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Are family movies becoming extinct? Is it worth plopping down $50+ to take my kids to the theater? Will I cringe and cover their eyes during parts of the movie? These are questions I get all the time, and frankly, the answers vary from week to week.

tangled-huffpo-1 It really does seem like filmmakers churn out these kiddie cliche-fests with very little thought, but how did the family movie biz fare in 2010? It’s true, there were some stinkers, but also a few that had me theater-tweeting, “You’ve GOT to see this movie!”

Here are the top ten family films of 2010 that inspired me, made me smile, and gave me hope that the family movie genre is alive and well.

1. Legend of the Guardians: The Owls of Ga’Hoole. Beautiful is the word I use to describe this Zack Snyder-directed film about a young barn owl named Soren who must find the legendary Owls of Ga’Hoole in order to save his world from evil forces. A spiritual storyline, gorgeous animation, and a great voice cast that includes Helen Mirren, Jim Sturgess and Ryan Kwanten make this film a winner. Snyder takes full advantage of the 3D elements, including one scene that catches every raindrop on young Soren’s head and every gust of wind that ruffles his feathers. We don’t just see his exhilaration, we feel it. Rated PG for some sequences of scary action. Buy on Amazon.

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2. Secretariat. If you’ve been around long enough to remember watching Charlie the Lonesome Cougar with your family on Sunday nights, Secretariat takes you right back to those Wonderful World of Disney days. I admit, I had some doubts when I first heard that Disney was releasing yet another movie where a long shot achieves greatness, but this one really works. It’s a combination of things: the true story of Penny Chenery Tweedy, Diane Lane as the housewife who takes on the good old boys of the racing industry, director Randall Wallace’s attention to detail of the 1960s era, and John Malkovich as the colorful trainer Lucien Laurin. Rated PG for brief mild language. Buy on Amazon.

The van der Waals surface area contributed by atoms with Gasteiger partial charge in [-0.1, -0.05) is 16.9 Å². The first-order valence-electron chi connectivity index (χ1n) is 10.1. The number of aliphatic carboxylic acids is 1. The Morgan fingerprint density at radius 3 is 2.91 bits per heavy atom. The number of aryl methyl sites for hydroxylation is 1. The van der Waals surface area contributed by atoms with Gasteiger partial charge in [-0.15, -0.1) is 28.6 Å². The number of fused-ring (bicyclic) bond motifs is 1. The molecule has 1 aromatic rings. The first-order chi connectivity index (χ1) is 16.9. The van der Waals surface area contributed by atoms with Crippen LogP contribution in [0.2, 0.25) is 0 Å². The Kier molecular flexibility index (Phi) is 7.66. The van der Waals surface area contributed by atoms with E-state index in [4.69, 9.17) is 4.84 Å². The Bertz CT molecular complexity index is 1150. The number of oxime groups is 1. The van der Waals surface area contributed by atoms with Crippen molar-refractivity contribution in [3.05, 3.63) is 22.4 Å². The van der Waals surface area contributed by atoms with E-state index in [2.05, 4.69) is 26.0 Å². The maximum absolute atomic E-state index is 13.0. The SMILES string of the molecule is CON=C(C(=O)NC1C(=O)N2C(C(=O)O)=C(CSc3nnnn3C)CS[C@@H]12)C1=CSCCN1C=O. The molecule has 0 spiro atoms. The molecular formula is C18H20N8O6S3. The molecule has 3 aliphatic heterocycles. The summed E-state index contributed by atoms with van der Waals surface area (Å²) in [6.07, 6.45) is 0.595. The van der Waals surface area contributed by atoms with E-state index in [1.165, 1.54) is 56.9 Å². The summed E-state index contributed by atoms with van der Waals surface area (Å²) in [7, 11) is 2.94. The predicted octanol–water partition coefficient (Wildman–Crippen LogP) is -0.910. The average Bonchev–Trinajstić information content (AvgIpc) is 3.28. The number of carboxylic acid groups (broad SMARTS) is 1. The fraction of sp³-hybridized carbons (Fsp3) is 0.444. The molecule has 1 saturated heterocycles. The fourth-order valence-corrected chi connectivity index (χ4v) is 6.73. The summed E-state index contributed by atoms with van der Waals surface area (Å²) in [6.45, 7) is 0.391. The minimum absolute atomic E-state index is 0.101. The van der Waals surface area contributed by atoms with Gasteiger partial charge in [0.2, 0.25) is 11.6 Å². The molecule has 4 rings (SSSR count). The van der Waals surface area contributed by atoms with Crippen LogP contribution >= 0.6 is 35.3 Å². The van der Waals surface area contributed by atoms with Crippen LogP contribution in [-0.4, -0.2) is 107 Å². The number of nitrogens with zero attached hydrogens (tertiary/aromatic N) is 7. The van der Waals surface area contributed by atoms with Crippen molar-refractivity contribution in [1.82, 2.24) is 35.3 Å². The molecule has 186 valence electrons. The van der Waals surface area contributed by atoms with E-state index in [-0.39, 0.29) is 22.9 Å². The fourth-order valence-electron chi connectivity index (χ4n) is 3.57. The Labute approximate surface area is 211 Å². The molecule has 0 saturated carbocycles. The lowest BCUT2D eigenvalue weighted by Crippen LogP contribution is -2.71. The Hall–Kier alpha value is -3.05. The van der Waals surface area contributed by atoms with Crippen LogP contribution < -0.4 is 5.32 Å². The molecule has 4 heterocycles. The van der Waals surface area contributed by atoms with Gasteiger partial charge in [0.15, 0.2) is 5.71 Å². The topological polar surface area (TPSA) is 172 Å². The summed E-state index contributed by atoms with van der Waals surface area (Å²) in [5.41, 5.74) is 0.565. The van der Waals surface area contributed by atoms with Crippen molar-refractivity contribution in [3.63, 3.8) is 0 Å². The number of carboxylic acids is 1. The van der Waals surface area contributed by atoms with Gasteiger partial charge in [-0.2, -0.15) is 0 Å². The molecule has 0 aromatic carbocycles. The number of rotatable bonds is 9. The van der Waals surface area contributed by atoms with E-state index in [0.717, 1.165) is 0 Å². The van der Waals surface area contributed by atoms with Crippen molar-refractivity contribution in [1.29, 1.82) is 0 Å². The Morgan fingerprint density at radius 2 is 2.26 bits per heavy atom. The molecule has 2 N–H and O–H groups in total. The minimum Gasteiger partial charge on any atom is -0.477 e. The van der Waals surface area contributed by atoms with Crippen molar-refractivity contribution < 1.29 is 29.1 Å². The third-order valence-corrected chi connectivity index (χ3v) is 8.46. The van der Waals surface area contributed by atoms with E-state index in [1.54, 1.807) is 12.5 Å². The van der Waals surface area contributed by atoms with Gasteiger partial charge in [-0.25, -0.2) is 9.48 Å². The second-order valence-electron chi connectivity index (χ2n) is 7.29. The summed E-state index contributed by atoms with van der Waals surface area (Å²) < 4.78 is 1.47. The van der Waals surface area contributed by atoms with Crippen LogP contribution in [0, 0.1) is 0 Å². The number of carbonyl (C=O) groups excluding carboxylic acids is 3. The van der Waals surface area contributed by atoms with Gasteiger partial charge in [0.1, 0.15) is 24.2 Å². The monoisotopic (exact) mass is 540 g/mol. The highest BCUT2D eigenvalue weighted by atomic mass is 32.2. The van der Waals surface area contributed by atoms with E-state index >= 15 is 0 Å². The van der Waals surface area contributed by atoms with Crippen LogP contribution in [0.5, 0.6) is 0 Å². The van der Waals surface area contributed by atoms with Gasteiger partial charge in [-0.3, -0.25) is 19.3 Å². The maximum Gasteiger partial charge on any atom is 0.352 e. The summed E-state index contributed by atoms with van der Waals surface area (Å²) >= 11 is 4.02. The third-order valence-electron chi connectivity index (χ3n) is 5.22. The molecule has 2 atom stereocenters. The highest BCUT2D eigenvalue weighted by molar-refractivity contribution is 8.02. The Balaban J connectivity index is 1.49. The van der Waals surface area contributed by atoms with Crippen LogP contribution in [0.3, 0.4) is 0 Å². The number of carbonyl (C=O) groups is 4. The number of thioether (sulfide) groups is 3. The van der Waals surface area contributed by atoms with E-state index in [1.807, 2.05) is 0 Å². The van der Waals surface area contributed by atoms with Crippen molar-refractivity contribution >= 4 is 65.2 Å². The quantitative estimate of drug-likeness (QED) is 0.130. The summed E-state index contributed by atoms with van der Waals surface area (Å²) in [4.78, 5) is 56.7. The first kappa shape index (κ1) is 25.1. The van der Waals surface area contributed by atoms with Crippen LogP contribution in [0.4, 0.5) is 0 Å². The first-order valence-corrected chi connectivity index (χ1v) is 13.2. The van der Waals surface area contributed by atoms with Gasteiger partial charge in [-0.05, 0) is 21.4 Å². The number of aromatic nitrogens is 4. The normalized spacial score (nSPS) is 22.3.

3. Tangled. Between 2009’s The Princess and the Frog and 2010’s Tangled, it’s clear that the Disney princess genre hasn’t gone out of style. Tangled has everything: fun characters, great voices, gripping action, lovely songs, tenacious girl power, and a heartfelt message about following your dreams and becoming the person you were always meant to be. Rated PG for brief mild violence. Buy on Amazon.

4. Toy Story 3. It’s an action adventure! It’s a touching family story! It’s an edge-of-your-seat thriller! The third installment of the Toy Story franchise features an excellent tale that’s not just tossed out there for the sake of finishing up a trilogy. Woody, Buzz Lightyear and the rest of the toy box gang find themselves smack in the middle of another big adventure — and dire peril, at one point — but rest assured that all turns out well. Parents, if you have kids headed towards those college years, better take a hankie along. Don’t say I didn’t warn you. Rated G.  Buy on Amazon.

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5. How to Train Your Dragon. Based on the book by Cressida Cresswell, this Dean DeBlois-directed film tells the story of a young Viking teen named Hiccup (voiced by Jay Baruchel), who lives on the island of Berk. Youngsters are expected to learn the art of dragon-slaying, but Hiccup doesn’t roll that way and finds himself up against the old guard Vikings who believe all dragons are bad. It’s a story about living up to your parents’ expectations, going against the grain, and gently nudging people to believe in something new and different. Rated PG for sequences of intense action and some scary images, and brief mild language. Buy on Amazon.